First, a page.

Necker from the many enemies who, from hatred of his reforms, joined the clamor against him as a foreigner and a Calvinist. The strength of the cabinet lay in Vergennes, whose superior statesmanship was yet not in itself sufficient to raise him above the care of maintaining himself in favor. He secured the unfailing good-will ohe people; but she had contempt for its king and for his ministry, of which she noticed the many blunders and foretold the fall. On the other hand, she esteemed Vergennes as a wise and able minister, but did not love the French nation. Compare Arneth's Maria Theresia und Joseph II., ihre Correspondenz, III. 268. In Gustavuseric of Prussia, France might expect a friend. The revolution of 1771, in favor of the royal prerogative, had been aided by French subsidies and the counsels of Vergennes, who was selected for the occasion to be the French minister at Stockholm. The oldest colonizers of the Delaware were Swedes, and a natural affection bound thei
of Westphalia. Frederic to Goltz, 14 Nov., 1776. His desire for a good understanding with that power Ibid., 9 Dec., 1776. was cordially reciprocated by Vergennes. Goltz to Frederic, 22 Dec., 1776. On the advent of the rupture between France and England, he announced that England should receive no aid from Prussia; and Vergennes on his side gave the hint that France, if it should become involved in the conflict, would confine itself to a maritime war. Goltz to Frederic, 26 Dec., 1776. The year 1777 opened with nearer approaches be- 1777. tween the courts of Potsdam and Versailles. Frederic to Goltz, 2 Jan., 1777, and Goltz to Frederic,rench council, nevertheless, put off the day of decision. Even so late as the twenty-third of November, every one of them, except the minister of the marine and Vergennes, Maurepas above all, desired to avoid a conflict. Goltz to Frederic, 23 Nov., 1777. Frederic, on his part, all the more continued his admonitions, through his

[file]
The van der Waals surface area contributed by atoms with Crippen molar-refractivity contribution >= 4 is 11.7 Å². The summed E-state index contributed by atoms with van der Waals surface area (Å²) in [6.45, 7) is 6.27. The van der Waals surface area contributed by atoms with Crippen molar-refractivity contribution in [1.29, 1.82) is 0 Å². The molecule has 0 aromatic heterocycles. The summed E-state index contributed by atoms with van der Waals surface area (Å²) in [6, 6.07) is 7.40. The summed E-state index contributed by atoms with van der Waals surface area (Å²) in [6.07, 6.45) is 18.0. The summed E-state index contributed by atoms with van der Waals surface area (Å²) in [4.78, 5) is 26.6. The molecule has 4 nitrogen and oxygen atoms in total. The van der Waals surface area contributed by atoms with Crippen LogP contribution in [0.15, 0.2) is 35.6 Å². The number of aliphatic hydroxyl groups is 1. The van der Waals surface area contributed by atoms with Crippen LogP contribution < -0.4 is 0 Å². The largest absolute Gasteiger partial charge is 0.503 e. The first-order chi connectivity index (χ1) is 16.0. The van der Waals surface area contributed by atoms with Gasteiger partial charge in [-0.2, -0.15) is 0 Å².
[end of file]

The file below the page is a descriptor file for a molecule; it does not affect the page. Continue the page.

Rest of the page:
s. Regret prevailed that these also had not been forgiven. Before the co-operation of the arms of France the Americans had substantially achieved their existence as a nation. The treaties of alliance with them had not yet been signed, when Vergennes wrote that it was almost physically impossible for the English to wrest independence from them; that all efforts, however great, would be powerless to recall a people so thoroughly determined to refuse submission. On the side of the sea, from ic lands north-west of the Ohio should first be recognised as the common property of all the states, and held as a common resource to discharge the debts contracted by congress for the Chap. V.} 1778. July 8. expenses of the war. Gerard to Vergennes, Philadelphia, 12 August, 1778. On the eighth of July the French fleet, consisting of twelve ships of the line and three frigates, after a rough voyage of nearly ninety days from Toulon, anchored in the bay of Delaware; ten days too late to
would not recognise that body, Luzerne to Vergennes, 17 Dec., 1779. he looked upon the rising ren all sides to its development. Gerard to Vergennes, 16 and 29 July, 1778. He came as a spy and utter a reply. Count de Montmorin to Count de Vergennes, 28 Jan., 1778. Sus- Chap. VI.} 1778. pem is worthy of Don Quixote. Montmorin to Vergennes, 10 April, 1778. He persisted in the reproac at hazard till it should declare itself. Vergennes to Montmorin, 3 April, 1778. Ms. Moreover, king the world ring with his name, turned to Vergennes; yet, like his king, fearing lest at the pea of Spain, Private letter of Montmorin to Vergennes, 1 Sept., 1778. he was determined, before cotake a descent into England. Montmorin to Vergennes, 7 Sept., 1778. Vergennes, while now morVergennes, while now more sure than ever of the co-operation of Spain, replied: The idea of making a war on England, like tte artillery, provisions, and ammunition. Vergennes to Montmorin, 21 Sept., 1778. To the Bri[1 more...]
ons which may remain to her at the peace. Vergennes to Montmorin, 17 Oct., 1778. Spain desired t navigation of the Mississippi, Gerard to Vergennes, 20 Oct., 1778. and while he desired the acq with the passion for conquest. Gerard to Vergennes, 22 Dec., 1778. Not suspecting the persistenrvalued American patriotism and firmness. Vergennes to Montmorin, 2 Nov., 1778. To quiet the Spae of little Chap. VIII.} 1778. activity. Vergennes to Montmorin, 27 Nov., 1778. But the feaut demanding the like confidence from Spain, Vergennes in October enumerated as the only conditions which France would require: Vergennes to Montmorin, 17 Oct., 1778. the treaty of Utrecht whollye insinuation of a desire to recover Canada, Vergennes always repelled as a calumny. As the horithem utterance; and in November he requested Vergennes Nov. 20. to suggest to him the advantages wssuredly make no opposition. Montmorin to Vergennes, 18 March, 1779. Discussing in detail wi[26 more...]